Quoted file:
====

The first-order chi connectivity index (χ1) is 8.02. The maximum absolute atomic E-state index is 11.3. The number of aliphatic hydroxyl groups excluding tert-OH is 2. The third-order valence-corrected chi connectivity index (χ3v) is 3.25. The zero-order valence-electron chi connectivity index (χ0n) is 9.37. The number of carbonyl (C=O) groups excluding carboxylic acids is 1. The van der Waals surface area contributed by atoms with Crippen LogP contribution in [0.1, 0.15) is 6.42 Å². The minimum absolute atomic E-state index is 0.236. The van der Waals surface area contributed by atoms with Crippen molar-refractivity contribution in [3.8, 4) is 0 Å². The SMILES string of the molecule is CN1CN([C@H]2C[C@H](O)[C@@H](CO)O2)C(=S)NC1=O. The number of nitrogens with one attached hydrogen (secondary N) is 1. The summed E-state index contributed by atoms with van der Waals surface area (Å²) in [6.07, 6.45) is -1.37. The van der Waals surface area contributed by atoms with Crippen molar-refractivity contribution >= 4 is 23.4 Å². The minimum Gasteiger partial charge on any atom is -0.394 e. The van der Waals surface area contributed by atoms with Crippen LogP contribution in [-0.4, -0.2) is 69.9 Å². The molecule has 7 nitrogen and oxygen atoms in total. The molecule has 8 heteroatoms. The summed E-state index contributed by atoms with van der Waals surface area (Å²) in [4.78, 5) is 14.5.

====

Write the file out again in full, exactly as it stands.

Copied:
The first-order chi connectivity index (χ1) is 8.02. The maximum absolute atomic E-state index is 11.3. The number of aliphatic hydroxyl groups excluding tert-OH is 2. The third-order valence-corrected chi connectivity index (χ3v) is 3.25. The zero-order valence-electron chi connectivity index (χ0n) is 9.37. The number of carbonyl (C=O) groups excluding carboxylic acids is 1. The van der Waals surface area contributed by atoms with Crippen LogP contribution in [0.1, 0.15) is 6.42 Å². The minimum absolute atomic E-state index is 0.236. The van der Waals surface area contributed by atoms with Crippen molar-refractivity contribution in [3.8, 4) is 0 Å². The SMILES string of the molecule is CN1CN([C@H]2C[C@H](O)[C@@H](CO)O2)C(=S)NC1=O. The number of nitrogens with one attached hydrogen (secondary N) is 1. The summed E-state index contributed by atoms with van der Waals surface area (Å²) in [6.07, 6.45) is -1.37. The van der Waals surface area contributed by atoms with Crippen molar-refractivity contribution >= 4 is 23.4 Å². The minimum Gasteiger partial charge on any atom is -0.394 e. The van der Waals surface area contributed by atoms with Crippen LogP contribution in [-0.4, -0.2) is 69.9 Å². The molecule has 7 nitrogen and oxygen atoms in total. The molecule has 8 heteroatoms. The summed E-state index contributed by atoms with van der Waals surface area (Å²) in [4.78, 5) is 14.5.